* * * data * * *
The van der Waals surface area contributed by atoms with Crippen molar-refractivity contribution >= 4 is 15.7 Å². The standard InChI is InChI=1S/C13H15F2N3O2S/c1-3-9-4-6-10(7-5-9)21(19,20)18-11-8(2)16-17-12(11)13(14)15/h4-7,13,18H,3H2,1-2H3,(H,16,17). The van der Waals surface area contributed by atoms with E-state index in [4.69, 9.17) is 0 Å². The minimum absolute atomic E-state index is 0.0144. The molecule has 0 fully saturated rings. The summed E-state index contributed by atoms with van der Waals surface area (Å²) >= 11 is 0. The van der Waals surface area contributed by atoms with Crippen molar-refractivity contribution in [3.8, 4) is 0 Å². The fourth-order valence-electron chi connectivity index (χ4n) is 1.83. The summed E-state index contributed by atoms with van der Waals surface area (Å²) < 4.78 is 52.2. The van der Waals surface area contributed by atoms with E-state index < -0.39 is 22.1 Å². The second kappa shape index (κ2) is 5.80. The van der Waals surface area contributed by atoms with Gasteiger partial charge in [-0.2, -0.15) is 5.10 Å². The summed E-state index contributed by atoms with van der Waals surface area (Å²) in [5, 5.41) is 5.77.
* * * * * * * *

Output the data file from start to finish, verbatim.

The van der Waals surface area contributed by atoms with Crippen molar-refractivity contribution >= 4 is 15.7 Å². The standard InChI is InChI=1S/C13H15F2N3O2S/c1-3-9-4-6-10(7-5-9)21(19,20)18-11-8(2)16-17-12(11)13(14)15/h4-7,13,18H,3H2,1-2H3,(H,16,17). The van der Waals surface area contributed by atoms with E-state index in [4.69, 9.17) is 0 Å². The minimum absolute atomic E-state index is 0.0144. The molecule has 0 fully saturated rings. The summed E-state index contributed by atoms with van der Waals surface area (Å²) >= 11 is 0. The van der Waals surface area contributed by atoms with Crippen molar-refractivity contribution in [3.8, 4) is 0 Å². The fourth-order valence-electron chi connectivity index (χ4n) is 1.83. The summed E-state index contributed by atoms with van der Waals surface area (Å²) < 4.78 is 52.2. The van der Waals surface area contributed by atoms with E-state index < -0.39 is 22.1 Å². The second kappa shape index (κ2) is 5.80. The van der Waals surface area contributed by atoms with Gasteiger partial charge in [-0.2, -0.15) is 5.10 Å². The summed E-state index contributed by atoms with van der Waals surface area (Å²) in [5, 5.41) is 5.77.